private PasswordEncoder passwordEncoder = new BCryptPasswordEncoder();

    protected void configure(AuthenticationManagerBuilder auth) throws Exception {

    public PasswordEncoder passwordEncoder() {
        return passwordEncoder;

This class will ensure that users must log in to access your application. Right now there is only one user named john.doe who can log into the app.

Run the application by calling the main method inside AuthorizationAppApplication. You can also run it from the command line. Inside the project folder, run the following command:

mvn spring-boot:run

When you go to http://localhost:8080 you should see the following login page:

Java Login

Type john.doe and secret as username and password. You should be redirected to the home page. On the first visit, only Welcome, john.doe! will display. From the second visit, , you should also see the last access:


You now have an application that manages security. Good job!

There is a big problem, though… Right now you can only login with one user. Even worse, the user information is hardcoded in your app. To simplify user access and security, you can use Okta to manage your authentication. It will provide you a very simple way to integrate with OAuth 2.0, in less than 5 minutes. Let’s configure OAuth 2.0 in your sample app, to see how easy it is. Let’s start by creating an Okta account.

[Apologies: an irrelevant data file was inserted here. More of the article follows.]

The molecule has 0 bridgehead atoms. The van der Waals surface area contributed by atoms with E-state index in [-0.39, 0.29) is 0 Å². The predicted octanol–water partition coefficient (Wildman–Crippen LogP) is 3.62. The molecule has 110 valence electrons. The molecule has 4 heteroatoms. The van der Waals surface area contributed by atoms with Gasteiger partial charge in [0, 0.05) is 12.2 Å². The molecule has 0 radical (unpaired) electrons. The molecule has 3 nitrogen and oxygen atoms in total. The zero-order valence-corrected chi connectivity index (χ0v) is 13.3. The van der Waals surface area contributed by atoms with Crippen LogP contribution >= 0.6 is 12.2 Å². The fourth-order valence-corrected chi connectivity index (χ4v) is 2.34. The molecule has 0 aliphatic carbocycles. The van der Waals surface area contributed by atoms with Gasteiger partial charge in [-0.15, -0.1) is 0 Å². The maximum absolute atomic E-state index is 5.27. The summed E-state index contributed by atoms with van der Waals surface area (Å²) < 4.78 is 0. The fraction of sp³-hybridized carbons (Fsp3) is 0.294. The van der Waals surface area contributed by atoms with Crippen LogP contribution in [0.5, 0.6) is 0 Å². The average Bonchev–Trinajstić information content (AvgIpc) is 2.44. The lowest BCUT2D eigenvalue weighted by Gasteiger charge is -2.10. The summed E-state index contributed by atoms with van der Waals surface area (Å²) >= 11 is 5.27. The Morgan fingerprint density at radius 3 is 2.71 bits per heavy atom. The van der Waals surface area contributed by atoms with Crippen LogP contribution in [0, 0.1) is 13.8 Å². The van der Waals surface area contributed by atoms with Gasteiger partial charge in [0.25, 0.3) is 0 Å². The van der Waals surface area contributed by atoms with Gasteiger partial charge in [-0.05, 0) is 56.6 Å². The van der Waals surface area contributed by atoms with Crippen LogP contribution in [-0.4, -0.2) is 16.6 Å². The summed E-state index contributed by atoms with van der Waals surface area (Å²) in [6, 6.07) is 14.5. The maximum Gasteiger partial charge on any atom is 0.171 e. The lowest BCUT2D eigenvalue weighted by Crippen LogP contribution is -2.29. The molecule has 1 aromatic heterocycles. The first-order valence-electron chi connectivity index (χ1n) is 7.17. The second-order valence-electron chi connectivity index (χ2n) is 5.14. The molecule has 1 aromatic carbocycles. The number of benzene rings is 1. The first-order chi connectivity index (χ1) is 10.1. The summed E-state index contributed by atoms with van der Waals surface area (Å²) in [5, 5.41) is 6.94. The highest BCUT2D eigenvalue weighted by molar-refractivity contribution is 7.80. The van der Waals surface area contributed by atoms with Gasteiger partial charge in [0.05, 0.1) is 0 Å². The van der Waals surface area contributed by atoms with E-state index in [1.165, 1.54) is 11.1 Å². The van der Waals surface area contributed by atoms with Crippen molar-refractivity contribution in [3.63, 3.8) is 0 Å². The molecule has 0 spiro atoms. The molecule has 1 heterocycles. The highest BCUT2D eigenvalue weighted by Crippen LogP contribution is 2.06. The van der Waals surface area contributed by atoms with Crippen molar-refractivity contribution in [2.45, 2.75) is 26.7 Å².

Create an Okta Account

Before you begin, you’ll need a free Okta developer account. Install the Okta CLI and run okta register to sign up for a new account. If you already have an account, run okta login. Then, run okta apps create. Select the default app name, or change it as you see fit. Choose Web and press Enter.

Select Okta Spring Boot Starter. Accept the default Redirect URI values provided for you. That is, a Login Redirect of http://localhost:8080/login/oauth2/code/okta and a Logout Redirect of http://localhost:8080.

What does the Okta CLI do?

The Okta CLI will create an OIDC Web App in your Okta Org. It will add the redirect URIs you specified and grant access to the Everyone group. You will see output like the following when it’s finished:

Okta application configuration has been written to: 

Open src/main/resources/ to see the issuer and credentials for your app.


NOTE: You can also use the Okta Admin Console to create your app. See Create a Spring Boot App for more information.